But his origins as a dancer and an actor never truly left him.
Tabsch, who is co-directing his biographical film with Cristina Costantini, said Mercado’s work as a male ballet dancer was groundbreaking at the time in his hometown in Puerto Rico. In his astrological predictions, he often wore heavy make up and defied conventional gender roles.
“That was groundbreaking in television anywhere, particularly groundbreaking in television in Latin America,” Tabsch said. “With so much homophobia and machismo culture, here’s someone who was himself unabashedly.”
In an exclusive interview with el Nuevo Herald in June 2019, Mercado recalled how an encounter with the late Cuban dancer Alicia Alonso when he was 14 , fueled his passion for ballet. He founded his own ballet school in Puerto Rico, and trained students in the performing arts.
In his youth, on the way to one performance at La Perla Theater in his hometown of Ponce, Mercado said the troupe lost the wardrobe, forcing the ballet teacher to dress the group in leaves and bedsheets.
“We were nude, covered only with the essential, but the audience said we had been dressed by angels. It was an incredible experience,” Mercado told el Nuevo Herald.
Outside Mercado’s two-story yellow, blue and orange villa in the Cupey suburb of San Juan, the streets were quiet on Sunday.
He lived in a gated community. No one answered the door. The home is decorated with gargoyle heads, and a Buddha statue stands atop of a blue fountain at the front of the house. The villa also bears his initials: WMS.
Mrs. Diana, a 42-year-old astrologer and tarot card reader in Puerto Rico, credits Mercado with putting her on the esoteric path.
When she was about 12 years old she called Mercado’s astrology hotline and he told her she would dedicate her life to reading the signs in the stars.
“I remember the phone bill was like $30, which was very expensive at the time,” said Mrs. Diana – who said she never gives out her last name. “Our father took away the phone after that.”
While many people think of Mercado as an over-the-top celebrity, she said he is deeply respected in astrology circles.
“This is a great loss for the world, and for us astrologers we’ve lost a great master,” she said. “The reason he was a celebrity was because he was so talented.”
Puerto Rico Gov. Wanda Vazquez also remarked on his passing.
“It’s very sad to know about the death of the charismatic and renowned Puerto Rican astrologer and actor Walter Mercado,” she wrote on Twitter. “We join in his family in prayer during these difficult times. May he rest in peace.”
His long-held popularity can be seen in his daily horoscopes, which remains one of the most read features in el Nuevo Herald, and his yearly prognostications that also gained a loyal English language following.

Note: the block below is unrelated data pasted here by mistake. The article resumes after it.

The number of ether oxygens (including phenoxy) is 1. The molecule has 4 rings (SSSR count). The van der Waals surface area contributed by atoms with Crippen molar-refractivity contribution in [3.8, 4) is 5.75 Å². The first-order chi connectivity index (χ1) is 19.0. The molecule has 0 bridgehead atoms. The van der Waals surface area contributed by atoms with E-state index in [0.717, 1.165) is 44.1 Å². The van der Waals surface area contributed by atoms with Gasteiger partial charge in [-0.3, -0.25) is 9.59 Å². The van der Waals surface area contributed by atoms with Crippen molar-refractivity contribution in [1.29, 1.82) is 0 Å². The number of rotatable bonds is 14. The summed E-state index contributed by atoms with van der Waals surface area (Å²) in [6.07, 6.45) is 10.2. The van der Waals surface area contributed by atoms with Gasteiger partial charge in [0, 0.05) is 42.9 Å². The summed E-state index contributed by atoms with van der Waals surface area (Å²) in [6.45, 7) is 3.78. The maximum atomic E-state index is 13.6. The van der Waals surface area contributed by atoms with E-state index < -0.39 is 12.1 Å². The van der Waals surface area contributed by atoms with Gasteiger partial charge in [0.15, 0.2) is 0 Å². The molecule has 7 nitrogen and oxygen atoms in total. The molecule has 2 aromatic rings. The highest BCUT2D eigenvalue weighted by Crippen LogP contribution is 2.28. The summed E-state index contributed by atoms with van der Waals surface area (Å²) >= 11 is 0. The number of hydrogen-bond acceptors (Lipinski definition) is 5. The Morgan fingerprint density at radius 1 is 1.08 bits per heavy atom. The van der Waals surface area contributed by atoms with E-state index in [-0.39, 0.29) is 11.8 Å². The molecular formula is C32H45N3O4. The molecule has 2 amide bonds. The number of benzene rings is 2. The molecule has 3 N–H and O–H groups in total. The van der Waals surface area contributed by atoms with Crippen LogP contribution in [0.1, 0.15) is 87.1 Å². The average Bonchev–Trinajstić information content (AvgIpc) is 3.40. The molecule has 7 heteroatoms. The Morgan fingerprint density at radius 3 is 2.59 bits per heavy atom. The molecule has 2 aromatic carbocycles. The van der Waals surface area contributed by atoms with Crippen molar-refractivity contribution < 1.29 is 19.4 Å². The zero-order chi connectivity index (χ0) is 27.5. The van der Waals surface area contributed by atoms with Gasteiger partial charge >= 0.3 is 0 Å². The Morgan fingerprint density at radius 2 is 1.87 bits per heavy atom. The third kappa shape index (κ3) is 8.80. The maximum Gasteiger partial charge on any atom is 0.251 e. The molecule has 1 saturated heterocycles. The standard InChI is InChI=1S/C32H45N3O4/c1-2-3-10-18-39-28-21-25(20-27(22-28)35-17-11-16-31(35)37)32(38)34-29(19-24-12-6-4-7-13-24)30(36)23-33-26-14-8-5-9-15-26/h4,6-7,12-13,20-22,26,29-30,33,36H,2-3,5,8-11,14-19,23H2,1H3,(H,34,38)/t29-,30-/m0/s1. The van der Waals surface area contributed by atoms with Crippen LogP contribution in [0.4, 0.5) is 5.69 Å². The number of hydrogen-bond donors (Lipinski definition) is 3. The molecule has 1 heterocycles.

Growing up in Miami, many residents remember staying still and silent while Mercado shared his wisdom in his televised predictions. Many took notes on his rituals and performed them before the new year began.
These customs served as inspiration for Matt Kuscher, who earlier this year opened a Hialeah-themed bar named La Cocina Cocteleria, at 1000 E 16th St.
The bar’s bathroom for women shows off Mercado’s face on its wallpaper and is decorated in his honor. Kuscher said that Miami residents often run straight in there to take pictures with their idol and shout with excitement when they see it.
“Everyone in Miami knows who Walter Mercado is. He has been present in most of our lives, and I think we were lucky to have him for so many years,” Kuscher said.
Miami Mayor Francis Suarez said Mercado “spread inspiration, light, and guidance to countless members of our community and beyond.”
“His legacy as an icon of hope will live on forever,” Suarez said in a tweet.
But his connections to South Florida were not all fortuitous.
In 1998, he was sued in Miami by a group of fans who said they invested in a jewelry company after Mercado’s endorsement of the beads, which were advertised as having special healing powers. The state attorney general’s office at the time accused the company, Unique Gems International Corp., of running an illegal pyramid scheme.
The president of the company was sentenced in 2003 to 14 years in prison, after authorities said Unique Gems defrauded 16,000 people in a $90 million plot. Mercado advertised the beads as providing a “cure for cancer, sexual dysfunction and poverty,” according to The Associated Press.
Mercado, who also went by Shanti Ananda, lost the rights to his name in 2010 during a legal dispute, but later settled the complaint and retrieved his rights to his name and image.
Mercado was also honored as Mr. Television by the Association of Latin Entertainment Critics of New York in 1986.
In late August this year, HistoryMiami museum honored Mercado’s influence in Latin American culture with an exhibit, Mucho, mucho amor: 50 years of Walter Mercado. The name was a nod to his closing wish to his loyal audience at the end of each segment: “A lot, a lot of love.” This was his final public appearance.
In Miami, TV show host Raúl de Molina mourned the loss of Mercado, who he said he “admired very much.”
“Our star is now in the sky,” said de Molina, who co-hosts the show El Gordo y La Flaca on Univision. “Rest in peace to one of the magic pioneers of Spanish television.”
El Nuevo Herald staff writer Jimena Tavel and Miami Herald staff writer Jim Wyss contributed to this report.